August 16th, 2021Soccer star loving community life in Daylesford
Former Young England soccer star Lee Stevens, moved with his wife Danielle six years ago to Daylesford, and is loving the community life.
The couple had been living in California, where he had been playing soccer, coaching and travelling, but found themselves in Melbourne where Lee and his engineer recruiting partner set up a company recruiting architects and interior designers. “We visited Daylesford and found it was close enough that I could still run my company. It’s a good community: people are willing to help make you feel at home.”
Like many industries, Covid has hit fairly hard, but also created a fairly level playing field for small and large businesses able to tough it out. And playing fields have been Lee’s life, growing up in a small English town the son and grandson of footballers and besting thousands of rivals to play, and score at the revered Wembley Stadium before thousands of fans.
Lee also played there in a Football Association final, this time in front of 56,000 people. Now he plays for Daylesford where he’s found friendship and a strong community.
Growing up in the county of Wiltshire, Lee and his three brothers were the sons of a former Chelsea and England Youth player, who later became a coach. Sporting life meant football in winter and cricket in summer.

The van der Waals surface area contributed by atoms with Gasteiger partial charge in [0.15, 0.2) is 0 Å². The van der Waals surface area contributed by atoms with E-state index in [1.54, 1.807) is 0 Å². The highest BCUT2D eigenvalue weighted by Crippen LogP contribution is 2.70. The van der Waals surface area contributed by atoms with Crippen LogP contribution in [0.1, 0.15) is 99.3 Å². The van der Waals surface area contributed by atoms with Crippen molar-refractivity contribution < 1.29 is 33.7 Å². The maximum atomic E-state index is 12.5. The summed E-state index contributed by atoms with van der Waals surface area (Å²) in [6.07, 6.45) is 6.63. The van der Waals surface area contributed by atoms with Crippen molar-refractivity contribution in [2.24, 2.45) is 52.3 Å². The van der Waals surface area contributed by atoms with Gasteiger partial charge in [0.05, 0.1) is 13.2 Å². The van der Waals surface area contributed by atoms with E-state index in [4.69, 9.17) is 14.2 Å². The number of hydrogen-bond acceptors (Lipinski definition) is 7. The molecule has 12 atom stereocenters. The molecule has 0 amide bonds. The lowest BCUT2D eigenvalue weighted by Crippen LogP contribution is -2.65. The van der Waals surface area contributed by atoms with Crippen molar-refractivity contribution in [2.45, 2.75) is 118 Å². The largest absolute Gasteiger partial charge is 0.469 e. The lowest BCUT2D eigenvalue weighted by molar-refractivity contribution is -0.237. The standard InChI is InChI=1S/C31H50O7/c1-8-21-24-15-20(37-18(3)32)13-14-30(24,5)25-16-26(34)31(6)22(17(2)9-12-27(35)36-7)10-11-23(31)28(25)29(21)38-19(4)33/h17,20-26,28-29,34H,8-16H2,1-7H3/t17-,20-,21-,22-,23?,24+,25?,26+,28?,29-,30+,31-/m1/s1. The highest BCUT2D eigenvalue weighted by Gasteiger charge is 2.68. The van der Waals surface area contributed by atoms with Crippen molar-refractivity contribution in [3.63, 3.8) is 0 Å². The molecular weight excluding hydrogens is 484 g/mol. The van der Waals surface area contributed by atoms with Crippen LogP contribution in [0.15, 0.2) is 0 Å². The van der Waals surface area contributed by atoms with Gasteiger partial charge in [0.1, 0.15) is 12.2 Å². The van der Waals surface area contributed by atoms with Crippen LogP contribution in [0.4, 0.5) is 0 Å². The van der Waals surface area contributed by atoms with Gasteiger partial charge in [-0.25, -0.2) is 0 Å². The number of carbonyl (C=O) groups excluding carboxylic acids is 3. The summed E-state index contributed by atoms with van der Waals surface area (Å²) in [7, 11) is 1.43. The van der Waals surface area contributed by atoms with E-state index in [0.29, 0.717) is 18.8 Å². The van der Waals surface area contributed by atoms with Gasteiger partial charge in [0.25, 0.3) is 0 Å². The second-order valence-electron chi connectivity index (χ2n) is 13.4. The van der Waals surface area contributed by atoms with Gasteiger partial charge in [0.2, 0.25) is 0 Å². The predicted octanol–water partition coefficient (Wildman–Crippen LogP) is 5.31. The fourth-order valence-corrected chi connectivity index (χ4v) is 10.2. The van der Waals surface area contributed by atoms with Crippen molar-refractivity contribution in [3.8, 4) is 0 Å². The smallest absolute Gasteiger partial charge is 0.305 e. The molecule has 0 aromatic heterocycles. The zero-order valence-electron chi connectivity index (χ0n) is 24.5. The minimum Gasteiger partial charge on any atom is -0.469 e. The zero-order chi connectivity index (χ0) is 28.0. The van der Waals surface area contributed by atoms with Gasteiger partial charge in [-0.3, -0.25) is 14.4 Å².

At 15, Lee captained the Young England side, winning a couple of games and losing a couple, he says. Offered a scholarship to the US he spent three years at a major university before returning to the UK and joining Bristol Rovers.
He met his future wife Danielle, a former South African, through her two teacher sisters, one of whom now works in Kazakhstan. Danielle now runs cooking and health workshops.
Playing here has meant mixed results on the pitch but excellent ones off it. “They’re a good bunch of people. You always meet people on the same wavelength as you.”
With a two-year-old daughter, Lee and Danielle have also become involved with the local childcare centre.
His experience with architects leads him to comment that he would not like new developments in Daylesford to take away its character. “You don’t want city-based designs. You want to keep it rustic.”
Perhaps, he jokes, Daylesford needs a giant gate out front to keep demeaning designers at bay.
Words: Kevin Childs | Images: Kyle Barnes & Contributed